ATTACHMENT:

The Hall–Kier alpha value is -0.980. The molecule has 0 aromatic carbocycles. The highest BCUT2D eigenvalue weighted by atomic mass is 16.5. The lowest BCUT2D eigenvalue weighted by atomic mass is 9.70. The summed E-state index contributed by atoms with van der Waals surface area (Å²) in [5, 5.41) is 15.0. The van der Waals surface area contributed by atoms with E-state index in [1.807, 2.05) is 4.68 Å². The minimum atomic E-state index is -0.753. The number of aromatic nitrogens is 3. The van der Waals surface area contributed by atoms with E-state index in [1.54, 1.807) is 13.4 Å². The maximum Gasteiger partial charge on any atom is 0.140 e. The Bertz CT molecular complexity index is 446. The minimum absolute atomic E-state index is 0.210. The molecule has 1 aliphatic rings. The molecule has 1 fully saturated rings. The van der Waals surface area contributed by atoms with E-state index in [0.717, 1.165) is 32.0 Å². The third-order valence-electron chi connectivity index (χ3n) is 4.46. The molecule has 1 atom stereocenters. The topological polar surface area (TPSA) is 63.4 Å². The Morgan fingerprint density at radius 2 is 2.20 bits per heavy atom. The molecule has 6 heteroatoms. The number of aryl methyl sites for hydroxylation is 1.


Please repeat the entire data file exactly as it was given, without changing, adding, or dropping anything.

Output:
The Hall–Kier alpha value is -0.980. The molecule has 0 aromatic carbocycles. The highest BCUT2D eigenvalue weighted by atomic mass is 16.5. The lowest BCUT2D eigenvalue weighted by atomic mass is 9.70. The summed E-state index contributed by atoms with van der Waals surface area (Å²) in [5, 5.41) is 15.0. The van der Waals surface area contributed by atoms with E-state index in [1.807, 2.05) is 4.68 Å². The minimum atomic E-state index is -0.753. The number of aromatic nitrogens is 3. The van der Waals surface area contributed by atoms with E-state index in [1.54, 1.807) is 13.4 Å². The maximum Gasteiger partial charge on any atom is 0.140 e. The Bertz CT molecular complexity index is 446. The minimum absolute atomic E-state index is 0.210. The molecule has 1 aliphatic rings. The molecule has 1 fully saturated rings. The van der Waals surface area contributed by atoms with E-state index in [0.717, 1.165) is 32.0 Å². The third-order valence-electron chi connectivity index (χ3n) is 4.46. The molecule has 1 atom stereocenters. The topological polar surface area (TPSA) is 63.4 Å². The Morgan fingerprint density at radius 2 is 2.20 bits per heavy atom. The molecule has 6 heteroatoms. The number of aryl methyl sites for hydroxylation is 1.